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Stalker's Cottage, Torridon

£720.00offer £620.00 | 28th July 2018 - 4th August 2018
  • Dates available
  • 3 StarVery Good
  • Highlands, Western Isles & Northern Isles
  • 4
  • 3
  • Dogs allowed
Torridon is a hiker's dream; acres of craggy mountains, sheer peaks and rare wildlife. This whitewashed cottage lies nestled at the base of dramatic hills and offers the perfect wild retreat for lovers of the outdoors. Read More >
Two open fires provide welcome warmth after a day's exploring, while the rough lawn at the rear of the cottage is yours to sit and soak up the awe-inspiring views. Keep an eye out for deer, otters and golden eagles.
 
Accommodation details

  • 1 storey

  • Sleeps 4 - 1 double, 2 singles

  • Sitting room with open fire

  • Dining room with open fire

  • Kitchen

  • Bathroom with bath and shower

  • Night storage and panel heaters

  • Water heated by immersion

  • Parking available

  • EPC Rating: G18

 
In extreme weather conditions access to Torridon may be difficult.
 
About Torridon
Torridon refers to both the local village and the estate it lies in, a 6,500 hectare wilderness on the shores of Loch Torridon. Five of the Trust's 46 munros are located within the estate including Beinn Alligin, 985m (3,230ft), which means 'jewelled hill' in Gaelic.
 
The Trust's Countryside Centre has information on the history, geology and wildlife of the region.
 
About the area
Wild isolation is what draws most people to Torridon, but for essential supplies Torridon village and Kinlochewe are the places to head. Settlements have a long history in the area as it was used for processing pig iron in the 17th century. These days you'll find general stores, a postal service and the triple rosette-winning Torridon Hotel Restaurant.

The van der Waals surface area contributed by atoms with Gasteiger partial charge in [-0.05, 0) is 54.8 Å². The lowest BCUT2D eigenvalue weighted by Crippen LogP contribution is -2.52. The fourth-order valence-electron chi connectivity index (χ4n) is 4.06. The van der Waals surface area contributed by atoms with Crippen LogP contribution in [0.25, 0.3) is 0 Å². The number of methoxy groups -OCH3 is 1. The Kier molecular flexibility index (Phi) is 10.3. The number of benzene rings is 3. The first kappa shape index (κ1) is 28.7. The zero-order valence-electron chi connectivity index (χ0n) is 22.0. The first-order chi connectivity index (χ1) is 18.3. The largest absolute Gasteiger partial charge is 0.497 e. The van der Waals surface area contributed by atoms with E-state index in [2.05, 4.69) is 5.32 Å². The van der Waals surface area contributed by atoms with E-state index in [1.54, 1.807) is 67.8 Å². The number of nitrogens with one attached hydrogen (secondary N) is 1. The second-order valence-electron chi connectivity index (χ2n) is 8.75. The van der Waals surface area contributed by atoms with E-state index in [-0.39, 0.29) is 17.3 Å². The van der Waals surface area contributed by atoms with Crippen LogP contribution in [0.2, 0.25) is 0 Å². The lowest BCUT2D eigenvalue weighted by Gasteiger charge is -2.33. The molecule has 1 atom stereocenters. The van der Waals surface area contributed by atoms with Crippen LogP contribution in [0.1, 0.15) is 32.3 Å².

Things to do

  • Inverewe Garden is just over an hour's drive away. Here you can wander through an exotic paradise of rare and colourful flora perched on a breezy hillside above Loch Ewe.

  • Corrieshalloch Gorge is also around an hour away. This cleave in the mountains, through which the River Droma charges, was created 2.6 million years ago by Ice Age meltwater and offers spine-tingling views from its swaying suspension bridge.

  • Children will love the local deer park, or beachcombing for crabs on the shores of Loch Torridon.

 
Getting there
Torridon is on the A896, which leads off from the A832. From Inverness take the A835 towards Ullapool before turning off. < Hide

Garden Cottage, Towie Barclay Castle

£870.00 | 28th July 2018 - 4th August 2018
  • Dates available
  • 4 StarExcellent
  • Aberdeen & Grampian
  • 6
  • 3
  • Dogs allowed
This charming cottage is set next to the courtyard of 16th century Towie Barclay Castle. Its restoration won the Civic Trust Award, in honour of its beautifully preserved period features such as the stone-flagged floors and timber ceilings. Read More >
In summertime relax in the cottage's private, enclosed garden and make use of the barbeque, or drive off into the wooded countryside to explore this historic part of the north.
 
Accommodation details

  • 2 storey

  • Sleeps 4-6 - 2 doubles plus double sofa bed in study off master bedroom

  • Sitting room with open fire

  • Dining Kitchen

  • Shower room

  • Utility room

  • Master bedroom has en suite bathroom with sauna

  • Private garden with patio and barbeque

  • WiFi

  • Electric Dimplex heating

 
...Our guests said...
"..we felt at home the moment we stepped in the door..."
 
"..full of charm and character. The tour of the castle and coffee was very much appreciated and a highlight of our stay".
 
About Towie Barclay Castle